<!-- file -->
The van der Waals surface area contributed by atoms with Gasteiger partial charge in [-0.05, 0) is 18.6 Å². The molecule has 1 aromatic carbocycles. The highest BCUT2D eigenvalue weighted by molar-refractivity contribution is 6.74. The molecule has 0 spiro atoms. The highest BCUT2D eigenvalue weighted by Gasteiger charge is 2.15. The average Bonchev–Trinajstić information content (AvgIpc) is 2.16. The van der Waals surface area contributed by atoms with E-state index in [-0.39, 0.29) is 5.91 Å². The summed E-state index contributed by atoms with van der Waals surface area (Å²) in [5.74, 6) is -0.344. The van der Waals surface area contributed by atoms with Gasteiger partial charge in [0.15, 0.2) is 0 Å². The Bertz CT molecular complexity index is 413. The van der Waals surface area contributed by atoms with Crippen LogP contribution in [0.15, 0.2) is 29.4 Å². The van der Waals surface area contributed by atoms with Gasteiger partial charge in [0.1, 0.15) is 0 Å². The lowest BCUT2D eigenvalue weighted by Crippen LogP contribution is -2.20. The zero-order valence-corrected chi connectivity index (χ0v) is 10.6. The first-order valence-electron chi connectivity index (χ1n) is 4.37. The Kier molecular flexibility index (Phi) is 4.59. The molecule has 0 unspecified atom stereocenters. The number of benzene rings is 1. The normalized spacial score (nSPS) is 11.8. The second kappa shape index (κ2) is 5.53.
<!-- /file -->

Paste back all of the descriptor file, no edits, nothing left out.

The van der Waals surface area contributed by atoms with Gasteiger partial charge in [-0.05, 0) is 18.6 Å². The molecule has 1 aromatic carbocycles. The highest BCUT2D eigenvalue weighted by molar-refractivity contribution is 6.74. The molecule has 0 spiro atoms. The highest BCUT2D eigenvalue weighted by Gasteiger charge is 2.15. The average Bonchev–Trinajstić information content (AvgIpc) is 2.16. The van der Waals surface area contributed by atoms with E-state index in [-0.39, 0.29) is 5.91 Å². The summed E-state index contributed by atoms with van der Waals surface area (Å²) in [5.74, 6) is -0.344. The van der Waals surface area contributed by atoms with Gasteiger partial charge in [0.15, 0.2) is 0 Å². The Bertz CT molecular complexity index is 413. The van der Waals surface area contributed by atoms with Crippen LogP contribution in [0.15, 0.2) is 29.4 Å². The van der Waals surface area contributed by atoms with Gasteiger partial charge in [0.1, 0.15) is 0 Å². The lowest BCUT2D eigenvalue weighted by Crippen LogP contribution is -2.20. The zero-order valence-corrected chi connectivity index (χ0v) is 10.6. The first-order valence-electron chi connectivity index (χ1n) is 4.37. The Kier molecular flexibility index (Phi) is 4.59. The molecule has 0 unspecified atom stereocenters. The number of benzene rings is 1. The normalized spacial score (nSPS) is 11.8. The second kappa shape index (κ2) is 5.53.